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Rotator Cuff and Physical Therapy

Rotator Cuff Tear Anatomy of ShoulderThe rotator cuff is one of the most frequently injured parts of the shoulder and requires a very individualized approach for optimal recovery.  The rotator cuff is a group of 4 muscles on your shoulder blade that wrap around and attach to your upper arm on the humerus.  The four tendons of these muscles blend together to form a “cuff” around the upper humerus.  The humerus comes together with the scapula (shoulder blade) to form a ball and socket joint.  The muscles not only help to move your arm, but they stabilize the ball in the socket, which is essential in order to raise your arm.  Although you may not feel lesser injuries with a symptomatic rotator cuff injury you may have pain, lose strength, or lose function in your arm.

For the quickest recovery it is important to figure which part of the rotator cuff is injured.  Usually you will feel pain in the upper lateral arm, but there are other tissues which can cause pain here as well.  Through a series of quick and easy tests we can determine which muscle or muscles of the rotator cuff are injured or if the pain is coming from another area.  Determining the specific muscles/tissues will lead to specific treatments and exercises aimed at targeting those muscles/tissues.  Pain can also inhibit other muscles or make you adapt faulty movement patterns that will need to be corrected before proper movement and strengthening will begin.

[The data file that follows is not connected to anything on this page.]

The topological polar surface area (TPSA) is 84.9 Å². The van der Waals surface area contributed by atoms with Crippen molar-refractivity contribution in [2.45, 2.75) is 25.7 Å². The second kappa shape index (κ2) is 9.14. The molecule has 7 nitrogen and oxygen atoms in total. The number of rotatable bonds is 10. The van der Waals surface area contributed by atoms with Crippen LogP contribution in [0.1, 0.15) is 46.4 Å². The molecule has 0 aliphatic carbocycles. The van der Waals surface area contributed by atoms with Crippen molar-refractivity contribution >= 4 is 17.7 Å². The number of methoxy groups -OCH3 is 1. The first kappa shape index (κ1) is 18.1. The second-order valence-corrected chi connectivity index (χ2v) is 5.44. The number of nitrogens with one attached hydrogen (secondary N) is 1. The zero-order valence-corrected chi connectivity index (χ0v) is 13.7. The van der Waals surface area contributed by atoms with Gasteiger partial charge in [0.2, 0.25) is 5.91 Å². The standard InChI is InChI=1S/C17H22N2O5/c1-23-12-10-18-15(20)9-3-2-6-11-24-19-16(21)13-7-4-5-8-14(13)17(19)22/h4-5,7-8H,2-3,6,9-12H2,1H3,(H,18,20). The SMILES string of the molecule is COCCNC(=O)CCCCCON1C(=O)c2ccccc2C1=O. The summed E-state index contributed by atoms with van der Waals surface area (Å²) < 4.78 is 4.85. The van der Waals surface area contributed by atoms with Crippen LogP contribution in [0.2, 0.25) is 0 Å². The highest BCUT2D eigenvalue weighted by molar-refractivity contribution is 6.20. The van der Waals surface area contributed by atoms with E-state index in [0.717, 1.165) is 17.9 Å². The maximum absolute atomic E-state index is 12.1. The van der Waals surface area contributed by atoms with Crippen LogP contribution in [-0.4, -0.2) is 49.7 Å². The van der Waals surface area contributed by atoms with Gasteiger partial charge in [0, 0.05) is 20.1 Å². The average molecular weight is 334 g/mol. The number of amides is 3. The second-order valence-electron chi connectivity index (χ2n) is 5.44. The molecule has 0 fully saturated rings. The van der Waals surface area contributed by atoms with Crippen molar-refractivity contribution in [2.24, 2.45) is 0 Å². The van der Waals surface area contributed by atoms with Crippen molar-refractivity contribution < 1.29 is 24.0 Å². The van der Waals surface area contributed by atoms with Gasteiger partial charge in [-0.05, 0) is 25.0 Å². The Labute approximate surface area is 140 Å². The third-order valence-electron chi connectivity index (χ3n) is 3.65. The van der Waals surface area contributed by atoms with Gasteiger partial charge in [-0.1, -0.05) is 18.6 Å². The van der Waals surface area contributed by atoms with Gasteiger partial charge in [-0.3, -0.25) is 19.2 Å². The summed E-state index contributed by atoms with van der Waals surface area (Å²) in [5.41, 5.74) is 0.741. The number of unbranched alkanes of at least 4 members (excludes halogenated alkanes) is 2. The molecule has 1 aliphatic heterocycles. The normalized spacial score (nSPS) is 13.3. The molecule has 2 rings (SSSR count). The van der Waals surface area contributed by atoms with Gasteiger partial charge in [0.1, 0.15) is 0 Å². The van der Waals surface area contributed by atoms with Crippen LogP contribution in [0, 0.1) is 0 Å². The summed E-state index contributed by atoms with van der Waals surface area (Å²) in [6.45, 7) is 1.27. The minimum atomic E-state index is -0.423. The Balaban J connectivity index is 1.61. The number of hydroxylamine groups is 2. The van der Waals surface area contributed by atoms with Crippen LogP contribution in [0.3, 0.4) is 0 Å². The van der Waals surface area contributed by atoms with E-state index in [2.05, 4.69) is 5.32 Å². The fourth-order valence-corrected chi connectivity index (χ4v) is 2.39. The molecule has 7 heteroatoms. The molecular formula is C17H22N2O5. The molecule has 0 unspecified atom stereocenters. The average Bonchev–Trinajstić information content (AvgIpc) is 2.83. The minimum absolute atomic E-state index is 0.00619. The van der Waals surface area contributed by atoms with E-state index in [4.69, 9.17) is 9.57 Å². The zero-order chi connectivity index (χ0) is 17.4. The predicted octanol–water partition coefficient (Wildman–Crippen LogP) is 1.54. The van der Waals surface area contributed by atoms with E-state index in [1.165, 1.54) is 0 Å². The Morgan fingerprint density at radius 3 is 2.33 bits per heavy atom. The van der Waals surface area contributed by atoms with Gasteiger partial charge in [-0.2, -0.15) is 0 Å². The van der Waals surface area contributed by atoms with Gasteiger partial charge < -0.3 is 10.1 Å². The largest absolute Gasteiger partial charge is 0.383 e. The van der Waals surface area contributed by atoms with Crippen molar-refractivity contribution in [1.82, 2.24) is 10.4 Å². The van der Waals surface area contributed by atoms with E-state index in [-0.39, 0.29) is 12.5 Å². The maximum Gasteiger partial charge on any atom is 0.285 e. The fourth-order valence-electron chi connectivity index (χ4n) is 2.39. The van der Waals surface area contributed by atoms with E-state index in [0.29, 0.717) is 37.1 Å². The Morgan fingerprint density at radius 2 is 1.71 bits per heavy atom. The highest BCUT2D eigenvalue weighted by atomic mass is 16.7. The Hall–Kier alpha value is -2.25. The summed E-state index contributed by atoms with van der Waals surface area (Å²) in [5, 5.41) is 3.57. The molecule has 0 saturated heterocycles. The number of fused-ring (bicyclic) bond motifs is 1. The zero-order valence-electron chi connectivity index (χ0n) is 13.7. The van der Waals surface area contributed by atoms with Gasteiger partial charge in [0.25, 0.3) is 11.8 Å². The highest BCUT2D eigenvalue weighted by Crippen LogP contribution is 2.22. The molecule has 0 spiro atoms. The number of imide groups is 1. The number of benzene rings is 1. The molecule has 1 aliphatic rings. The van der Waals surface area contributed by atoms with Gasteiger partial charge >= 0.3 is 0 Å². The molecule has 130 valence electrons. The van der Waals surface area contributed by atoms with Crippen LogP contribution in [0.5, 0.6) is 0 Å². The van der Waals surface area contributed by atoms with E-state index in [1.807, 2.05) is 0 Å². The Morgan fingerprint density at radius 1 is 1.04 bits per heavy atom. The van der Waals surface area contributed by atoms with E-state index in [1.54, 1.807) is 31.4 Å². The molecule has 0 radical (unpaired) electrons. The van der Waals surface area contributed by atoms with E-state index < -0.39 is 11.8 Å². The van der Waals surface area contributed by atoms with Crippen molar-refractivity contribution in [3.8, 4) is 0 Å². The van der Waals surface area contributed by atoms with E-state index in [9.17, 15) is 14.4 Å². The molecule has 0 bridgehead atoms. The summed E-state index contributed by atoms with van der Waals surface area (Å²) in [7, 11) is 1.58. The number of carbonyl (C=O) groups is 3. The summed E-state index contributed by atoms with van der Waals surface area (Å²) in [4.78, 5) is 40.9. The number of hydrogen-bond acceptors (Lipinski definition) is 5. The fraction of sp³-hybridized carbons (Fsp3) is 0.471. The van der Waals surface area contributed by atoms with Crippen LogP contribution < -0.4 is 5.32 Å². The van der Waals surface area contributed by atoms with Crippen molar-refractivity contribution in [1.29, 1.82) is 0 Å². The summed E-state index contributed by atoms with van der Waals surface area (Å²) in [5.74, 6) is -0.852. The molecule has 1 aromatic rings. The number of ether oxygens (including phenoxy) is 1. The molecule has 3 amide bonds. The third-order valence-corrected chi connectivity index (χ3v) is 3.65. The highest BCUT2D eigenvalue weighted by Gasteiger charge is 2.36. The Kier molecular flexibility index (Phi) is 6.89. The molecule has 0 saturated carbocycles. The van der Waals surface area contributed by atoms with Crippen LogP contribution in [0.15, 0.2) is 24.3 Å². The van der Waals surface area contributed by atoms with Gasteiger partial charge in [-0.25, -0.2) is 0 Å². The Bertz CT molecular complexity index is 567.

Rotator cuff injuries will usually need a combination of hands on treatment with specific targeted exercises.  Hands on treatment, also known as manual therapy, will be aimed at relieving muscle pain and improving the motion in the joints.  Strengthening exercises will be aimed at creating stability and strength in the rotator cuff and around the joint.  Many of these exercises will be internal and external rotation exercises in various planes of movement.  Exercises will also likely be aimed at the muscles attached to your shoulder blades that run to your spine and ribs.  These muscles help to stabilize the shoulder blade and take load off of the rotator cuff.  Stretching of the chest and upper traps may be added as well.  Less frequent treatments include dry needling and neuromuscular stimulation with a TENS unit to decrease pain and improve movement.  

Treatment for rotator cuff injuries will include a home exercise plan likely aimed at the rotator cuff, scapular stabilizers, improving function, and achieving your goals. Strengthening the rotator cuff is tricky because we need to challenge/strain the muscle without straining it too much, which will make the injury worse.   It is very important that you use good form with most of the exercises in order to make your greatest strength gains, minimize your risk for making the injury worse, and recover as fast as possible.

Timeframes vary widely depending on how bad the injury is and how fast you arrived at physical therapy, but range from a week or two to around 6-8 weeks for serious injuries.  Recovery from rotator cuff surgeries takes considerably longer, up to 6 months, and is a considerably different program.

Jamie Bovay, DPT, MTC, CSCS

PS-Please ask if you have questions.